In School Administrative Unit 70, an interstate district straddling the Vermont-New Hampshire border, transgender students are explicitly given the right to keep their gender identity private.

The goal is to give students a safe place: Some kids may hide their gender identity at home, but be openly transgender or gender nonconforming — meaning they do not adhere to stereotypical gender norms — at school. Others may be confiding in a trusted teacher or staff member.

Under a district policy known as JBAB — a student gender policy used in New Hampshire school districts — school staff cannot tell parents, family members or other school employees about a child’s gender identity “unless legally required to do so or unless the student has authorized such disclosure.”

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But now, that policy is facing a legal threat.

This school year, a group of anonymous parents in Hanover, New Hampshire, is seeking to strike down those protections, according to communications obtained by VTDigger through a public records request.

Richard Lehmann, a Concord-based attorney, told district officials in an October letter that he was hired by parents to “demand that the (school) Board repeal or substantially amend” the policy.

The schools’ requirements “interfere in the constitutional rights of parents to raise their children without undue interference from the government” and “violate federal educational privacy laws which guarantee parental access to educational records,” Lehmann wrote.

The parents’ children attend the Bernice A. Ray School in Hanover, which is the focus of their legal threat.

That school serves only New Hampshire elementary school students. But it’s possible that other schools in the district — all of which have identical JBAB policies — could be impacted too.

Asked if he hoped to make a broader challenge to the district’s protections, Lehmann said, “No decisions have been made at this point.”

Jay Badams, the superintendent of SAU 70, said that district officials are consulting with their lawyer.

“If it were determined that we were violating the law somehow, then we’d have to weigh our options,” Badams said. “And figure out, what do we do that still does maximize the protections we have for our students, and also allows us to not be afoul of the law?”

SAU 70, the nation’s first interstate school district, is made up of three schools in Hanover, New Hampshire, and one — Marion Cross Elementary — in Norwich, Vermont.

After completing fifth grade at school at Marion Cross, Vermont students cross the Connecticut River into Hanover to attend the Frances C. Richmond middle school and Hanover High School. The district also draws students from a handful of other supervisory unions in Vermont.

Roughly a third of the district’s students are Vermonters, according to Badams.

The district has had the JBAB policy on the books since 2016. (JBAB is a policy label and not an acronym.) It’s unclear what sparked the Hanover parents’ challenge now, or how many parents are involved.

In an interview, Lehmann declined to identify the parents he represents, but said there were “multiple.” Lehmann is the general counsel for the New Hampshire state senate, a position he said is not connected to his actions in Hanover.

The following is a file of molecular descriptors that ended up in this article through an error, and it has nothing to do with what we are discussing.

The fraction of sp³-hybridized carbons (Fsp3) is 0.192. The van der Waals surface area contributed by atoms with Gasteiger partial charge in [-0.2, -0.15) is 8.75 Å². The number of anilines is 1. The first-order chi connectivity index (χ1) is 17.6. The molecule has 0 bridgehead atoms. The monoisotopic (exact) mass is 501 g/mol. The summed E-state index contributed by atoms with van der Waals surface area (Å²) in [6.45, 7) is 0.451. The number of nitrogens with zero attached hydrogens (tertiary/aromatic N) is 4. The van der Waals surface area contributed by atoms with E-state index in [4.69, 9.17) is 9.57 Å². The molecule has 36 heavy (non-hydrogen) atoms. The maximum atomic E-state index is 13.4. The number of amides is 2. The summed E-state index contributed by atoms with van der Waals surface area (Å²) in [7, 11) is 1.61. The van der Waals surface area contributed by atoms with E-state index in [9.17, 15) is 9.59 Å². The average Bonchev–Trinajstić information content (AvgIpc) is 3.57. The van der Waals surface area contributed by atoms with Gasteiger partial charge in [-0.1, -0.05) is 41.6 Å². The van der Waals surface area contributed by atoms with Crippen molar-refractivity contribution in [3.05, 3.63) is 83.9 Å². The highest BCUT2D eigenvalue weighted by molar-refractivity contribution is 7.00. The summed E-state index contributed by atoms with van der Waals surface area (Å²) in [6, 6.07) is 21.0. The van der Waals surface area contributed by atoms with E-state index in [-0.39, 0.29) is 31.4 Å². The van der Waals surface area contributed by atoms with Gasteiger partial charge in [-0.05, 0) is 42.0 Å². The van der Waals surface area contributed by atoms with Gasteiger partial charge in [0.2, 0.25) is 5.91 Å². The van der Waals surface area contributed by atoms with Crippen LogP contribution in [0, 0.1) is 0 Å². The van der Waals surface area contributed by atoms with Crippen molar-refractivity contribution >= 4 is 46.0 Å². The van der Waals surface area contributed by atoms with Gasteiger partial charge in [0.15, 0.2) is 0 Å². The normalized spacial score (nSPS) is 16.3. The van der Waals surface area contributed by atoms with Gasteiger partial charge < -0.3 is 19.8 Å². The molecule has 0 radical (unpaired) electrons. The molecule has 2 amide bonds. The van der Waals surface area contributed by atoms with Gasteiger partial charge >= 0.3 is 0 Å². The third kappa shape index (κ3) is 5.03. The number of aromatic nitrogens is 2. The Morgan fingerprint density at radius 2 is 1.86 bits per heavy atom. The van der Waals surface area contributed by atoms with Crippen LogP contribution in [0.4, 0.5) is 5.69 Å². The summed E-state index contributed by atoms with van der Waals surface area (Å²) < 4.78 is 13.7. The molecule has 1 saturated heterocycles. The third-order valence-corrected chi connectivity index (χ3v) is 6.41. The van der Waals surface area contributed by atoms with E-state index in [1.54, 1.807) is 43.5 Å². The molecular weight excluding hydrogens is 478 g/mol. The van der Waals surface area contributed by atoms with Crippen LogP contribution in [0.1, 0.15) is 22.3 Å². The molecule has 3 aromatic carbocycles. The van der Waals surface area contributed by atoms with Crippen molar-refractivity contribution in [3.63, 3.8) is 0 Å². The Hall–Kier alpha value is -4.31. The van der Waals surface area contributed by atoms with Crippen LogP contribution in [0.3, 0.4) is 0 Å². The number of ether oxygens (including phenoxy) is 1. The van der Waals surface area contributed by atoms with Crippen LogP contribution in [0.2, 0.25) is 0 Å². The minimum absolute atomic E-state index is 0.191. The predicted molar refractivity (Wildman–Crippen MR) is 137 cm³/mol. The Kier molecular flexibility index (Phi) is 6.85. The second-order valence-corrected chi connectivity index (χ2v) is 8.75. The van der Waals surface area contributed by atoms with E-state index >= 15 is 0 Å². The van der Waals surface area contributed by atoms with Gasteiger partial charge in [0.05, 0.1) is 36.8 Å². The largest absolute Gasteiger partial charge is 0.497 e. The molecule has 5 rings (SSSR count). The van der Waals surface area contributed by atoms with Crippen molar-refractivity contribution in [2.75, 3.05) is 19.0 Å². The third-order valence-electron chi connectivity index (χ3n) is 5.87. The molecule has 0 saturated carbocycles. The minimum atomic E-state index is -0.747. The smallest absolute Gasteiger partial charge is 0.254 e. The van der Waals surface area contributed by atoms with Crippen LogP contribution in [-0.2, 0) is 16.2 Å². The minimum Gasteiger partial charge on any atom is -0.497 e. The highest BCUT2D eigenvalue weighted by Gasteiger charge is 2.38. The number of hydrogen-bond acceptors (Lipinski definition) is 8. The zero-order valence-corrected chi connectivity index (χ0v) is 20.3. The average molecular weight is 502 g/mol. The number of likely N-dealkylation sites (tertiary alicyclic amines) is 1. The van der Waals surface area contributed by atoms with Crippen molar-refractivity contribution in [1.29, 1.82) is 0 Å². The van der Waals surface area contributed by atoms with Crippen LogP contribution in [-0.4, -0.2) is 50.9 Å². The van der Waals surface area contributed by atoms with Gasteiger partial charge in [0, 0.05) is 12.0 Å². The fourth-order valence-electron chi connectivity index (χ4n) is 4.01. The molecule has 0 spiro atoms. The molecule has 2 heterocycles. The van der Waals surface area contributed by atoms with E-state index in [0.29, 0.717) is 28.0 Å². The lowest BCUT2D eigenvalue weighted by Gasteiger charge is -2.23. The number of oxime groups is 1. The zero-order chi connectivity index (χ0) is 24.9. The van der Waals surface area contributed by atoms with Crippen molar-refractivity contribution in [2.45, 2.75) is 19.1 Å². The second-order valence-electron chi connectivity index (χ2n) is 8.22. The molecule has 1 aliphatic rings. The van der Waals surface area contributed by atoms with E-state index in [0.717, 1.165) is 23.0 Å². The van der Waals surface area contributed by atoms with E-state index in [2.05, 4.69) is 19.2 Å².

He is also involved in legal challenges to school transgender policies in Gilford and Exeter, New Hampshire.

The challenge comes as rules regarding transgender students have stoked controversy in school districts around the country.

In Hanover, parents are largely worried about the question of confidentiality: Should educators and school officials be required to inform parents of their child’s gender identity?

“I don’t think it’s the place for the government to restrict the flow of information to parents because they’re concerned about how the parents might respond,” Lehmann said. “In New Hampshire, the parents have a constitutional right to guide their children’s upbringing and development.”

He noted that his own son is gay.

“(If) my child was denied the opportunity to have me wrap my arms around him, and tell him I love him no matter what, and I support him no matter what he’s going through,” he said, “I’d be furious with the school.”

But LGBTQ+ advocacy groups say that, if successful, the proposed changes would be harmful to children who don’t follow stereotypical gender norms.

In essence, advocates say, the change could mean that transgender or gender nonconforming students would be outed to their parents — a situation that could put them in danger.

“Oftentimes, youth face intense rejection at home,” said Dana Kaplan, the executive director of Outright Vermont, which advocates for LGBTQ+ youth. “And sometimes that can look like violence.”

Many young people exploring their gender see school as a safe place, or have teachers that they can confide in without fear of being outed, Kaplan said. Requiring school staff to inform parents could force students to keep their identity hidden — which carries its own costs.

“If a youth has not chosen to come out at home and they have chosen to do that at school, it’s really important to have the protection for them to be able to have that space to explore,” Kaplan said.

Badams, the superintendent, said he shares those concerns. District officials have not yet decided how to proceed, he said, but noted that no policy would be changed without discussion in a public forum.

He emphasized that administrators’ highest priority is their students’ well-being.

“In the end, that really should be the basis for our policy decisions,” he said. “How do we best protect our kids?”

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